Did you encounter anything unexpected while working on this project?
KH: Yes! I always thought I was a fiction-only kind of writer. But I discovered that I not only enjoyed writing these biographies, but that non-fiction for kids is something I’d love to do more of.
AL: Yes! I discovered that all of a sudden, I felt very proud to be a Swiss woman!
LT: Absolutely! As with most writers, I’d become accustomed to working on my own pieces and providing input and critiques for others. Suddenly, I was writing one book with four other women, all with vastly different writing experience and styles, with several of them total strangers to each other at the start. We needed to find a similar style and voice across all chapters, and somehow manage to accomplish that virtually…all within three months. During the process, I was very surprised to find how much I enjoyed leading – and being a part of – this team of talented authors.
Now for something completely different! Train journey around the world or Boat cruise around the world? Why?
KH: Well, I don’t see any cruises in my future with COVID still wreaking havoc, but, of the two, I would have to say cruise. I get motion sick and at least on a boat there are things to do to take my mind off of the swaying! In a train it’s just the window since I can’t read or write or play cards on the journey without feeling nauseous. I am more of an armchair traveler, actually.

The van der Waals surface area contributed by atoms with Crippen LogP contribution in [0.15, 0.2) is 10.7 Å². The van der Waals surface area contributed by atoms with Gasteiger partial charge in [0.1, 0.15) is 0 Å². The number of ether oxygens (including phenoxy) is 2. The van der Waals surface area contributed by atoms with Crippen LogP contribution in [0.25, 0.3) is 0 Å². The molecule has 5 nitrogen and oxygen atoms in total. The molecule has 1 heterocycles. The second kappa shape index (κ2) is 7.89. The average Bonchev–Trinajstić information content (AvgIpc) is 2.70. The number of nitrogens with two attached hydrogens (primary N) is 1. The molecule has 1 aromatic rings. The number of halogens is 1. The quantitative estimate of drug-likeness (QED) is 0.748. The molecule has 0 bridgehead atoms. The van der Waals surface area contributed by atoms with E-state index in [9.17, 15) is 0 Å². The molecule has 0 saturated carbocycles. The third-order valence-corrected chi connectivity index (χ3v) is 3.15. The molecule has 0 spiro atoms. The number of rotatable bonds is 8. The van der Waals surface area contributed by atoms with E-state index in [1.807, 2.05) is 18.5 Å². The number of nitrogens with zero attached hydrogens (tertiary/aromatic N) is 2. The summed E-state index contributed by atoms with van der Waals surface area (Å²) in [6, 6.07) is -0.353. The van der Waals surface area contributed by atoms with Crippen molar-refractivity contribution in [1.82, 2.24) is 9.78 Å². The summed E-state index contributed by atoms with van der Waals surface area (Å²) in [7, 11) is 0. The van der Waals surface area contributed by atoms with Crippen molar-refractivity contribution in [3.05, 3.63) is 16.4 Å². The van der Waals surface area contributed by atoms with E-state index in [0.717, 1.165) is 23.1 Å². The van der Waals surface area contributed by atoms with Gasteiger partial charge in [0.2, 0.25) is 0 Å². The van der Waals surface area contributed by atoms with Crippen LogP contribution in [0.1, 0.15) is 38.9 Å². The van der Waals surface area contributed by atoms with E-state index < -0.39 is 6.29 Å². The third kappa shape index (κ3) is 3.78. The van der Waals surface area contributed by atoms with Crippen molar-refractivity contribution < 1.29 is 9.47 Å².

AL: Oh...that’s difficult. In ordinary times, I would definitely say cruise, because I love the idea of being all alone in the middle of the ocean...But not right now! Since we’re in lockdown here in England (and already isolated from the rest of the world) , I long to catch a train to a busy place full of (healthy) people somewhere – Paris, Naples, Budapest, Bologna, Vladivostok...
LT: Good question! Actually, I’ve done both…ok, not around the world, but over great distances. Of the two, I think I’d rather take the train journey, though. I find landscapes more fascinating than seascapes and love the possibility of hopping off the train to go explore a place when it beckons me. Plus, I absolutely love writing on train journeys. Trains are one of my most productive writing places!